5 Factors That Influence the Cost of Vinyl Siding

5 FACTORS
Posted on June 14, 2018 within

 

There are a lot of factors that can affect the total cost of new vinyl siding installation. Similar to buying a new vehicle, the cost can vary based on which options you choose. For example, a new SUV with cloth interior may cost around $25,000, while the same vehicle with leather interior may cost $5,000-10,000 more.

 

In general, vinyl siding costs anywhere from $3.50 - $8.00 per square foot. In this article, we are going to discuss the five main factors that influence the cost of a vinyl siding job:

 

  1. Your home (size, location, design)

  2. The condition of current siding and outside walls

  3. Product choices

  4. Installation process

  5. Return on investment

 

 

Your Home

Folk Victorian Style Home

Size

 

Think about the size of your home.  Siding materials take up the largest surface area of the outside of a home and are priced by the square foot. The larger the home, the more materials that will be needed, resulting in a higher price.

Location

 

The location of your home can also impact the cost of your siding job, due to varying labor costs across the country and the cost to ship materials. The price may be more or less depending on what the cost of labor is in your area, and where you are located in relation to the manufacturer or supplier.

Design

 

How is your home designed? Is it one or two stories? Do you have eaves, gables, or maybe a turret? The design of your home is also a factor when considering the cost of new siding. A taller, two-story home with eaves or gables will require more materials and labor than a one-story ranch or a boxed shaped home. Complex designs with lots of corners and trim work may also require more labor, and generate some extra material waste to complete the installation.

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The Condition of your Current Siding

 



If your current siding needs to be removed prior to the installation of new siding, this can cost an additional $1,000-$3,000. After the old siding is removed, the contractor will inspect the outside walls of the home for any repairs.

 

If you live in an older home, issues such as rotten wood or termite damage may need to be repaired before the new siding is installed. If the walls of your home are wavy or uneven, your contractor may suggest a flat, rigid insulation added under the new siding to help level out the wall for new siding.

 

 

Product Choices

insulated-vinly-sidingvinyl-siding

 

Vinyl siding comes in a wide range of colors and profiles. Premium profiles, accent trim, stone veneer, or other options can increase the overall cost of your project. The thickness of the vinyl siding panel will also have an effect on the cost. Vinyl typically ranges in thickness from 0.04 for more economical options, to 0.05 for premium performance.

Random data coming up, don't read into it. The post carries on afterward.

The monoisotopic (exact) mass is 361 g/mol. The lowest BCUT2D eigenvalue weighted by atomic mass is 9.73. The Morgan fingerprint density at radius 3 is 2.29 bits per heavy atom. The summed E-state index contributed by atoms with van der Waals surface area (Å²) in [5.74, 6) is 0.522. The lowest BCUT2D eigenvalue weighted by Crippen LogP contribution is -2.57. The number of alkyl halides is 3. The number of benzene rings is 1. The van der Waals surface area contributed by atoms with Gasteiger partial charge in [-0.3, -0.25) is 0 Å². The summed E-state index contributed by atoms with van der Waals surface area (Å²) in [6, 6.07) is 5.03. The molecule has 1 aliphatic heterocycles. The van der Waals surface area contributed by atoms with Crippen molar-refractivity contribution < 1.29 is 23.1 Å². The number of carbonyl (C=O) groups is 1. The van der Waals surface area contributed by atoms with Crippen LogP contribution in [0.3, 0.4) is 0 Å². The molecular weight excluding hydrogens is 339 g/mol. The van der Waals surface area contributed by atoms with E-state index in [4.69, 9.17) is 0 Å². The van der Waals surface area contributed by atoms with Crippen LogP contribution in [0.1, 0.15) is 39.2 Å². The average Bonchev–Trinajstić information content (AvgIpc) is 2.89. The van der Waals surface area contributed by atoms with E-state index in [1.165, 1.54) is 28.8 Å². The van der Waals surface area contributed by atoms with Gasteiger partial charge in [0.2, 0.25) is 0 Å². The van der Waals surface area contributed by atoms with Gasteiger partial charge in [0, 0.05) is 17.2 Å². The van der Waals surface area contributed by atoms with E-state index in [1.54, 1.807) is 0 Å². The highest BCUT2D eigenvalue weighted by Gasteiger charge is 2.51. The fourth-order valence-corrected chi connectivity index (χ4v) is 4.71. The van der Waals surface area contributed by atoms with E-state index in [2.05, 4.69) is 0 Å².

When installing vinyl siding, you can choose between insulated and non-insulated. Insulated vinyl siding costs anywhere from $4.00 - $12.00 per square foot installed (compared to non-insulated vinyl at $3.50-$8.00). insulated vinyl siding will generally be more expensive because there is more material in the product. The additional insulation makes it thicker, and therefore more expensive to ship. To learn more about the differences between vinyl siding and insulated vinyl siding read our article here.

 

Remember that both insulated and non insulated vinyl are completely maintenance free. This means you will not have ongoing maintenance costs such as painting, scraping and caulking as you would with other products, such as James Hardie fiber cement.

 

 

 

 

Installation Process

 

 

installing insulated vinyl siding

 

 

Some materials add additional steps to the installation process, resulting in a higher cost for the project. Adding materials like housewrap or rigid insulation are smart decisions for your home, but are not always included in the overall cost.

 

The time of year can also affect the cost of your project. Having siding installed in off seasons like fall or winter may help you save on labor and materials. Your project may also be completed quicker as your contractor has fewer jobs to install.

 

If you are installing insulated vinyl siding, the additional thickness can add steps during the installation process.  Special accessories and trim work around windows and doors can be required, adding to the cost of the job. Read more on how insulated vinyl siding is installed here.

 

Return on Investment

 

According to the 2017 cost vs value report, 76.4% of siding replacement costs are recouped. This is significantly higher than a roof replacement at 68.8%, and a window replacement at 73.9%. As an example, if you spend $20,000 on a siding replacement, you can expect to recoup $15,280, leaving the true cost of your siding around $4,720.

 

 

You can also put more money back in your pocket with long-term energy savings. Traditional, non-insulated vinyl siding does not have any true energy saving benefits. With insulated vinyl siding, the average 2-story home without cavity insulation can experience an average savings of 14.2% on heating and cooling costs. Let’s say you’re spending $250 per month on heating and cooling. If your home is similar to the test house, you could be saving $425 per year, every year you are in the home.

 

 

Summary

 

Choosing to reside your home is a major decision. Knowing what is important to you and your family will help guide your decision-making process. To get an accurate estimate, you will need to have a reputable contractor come out to measure and inspect your home. To learn more about how to choose a reliable contractor, download our ultimate guide here.

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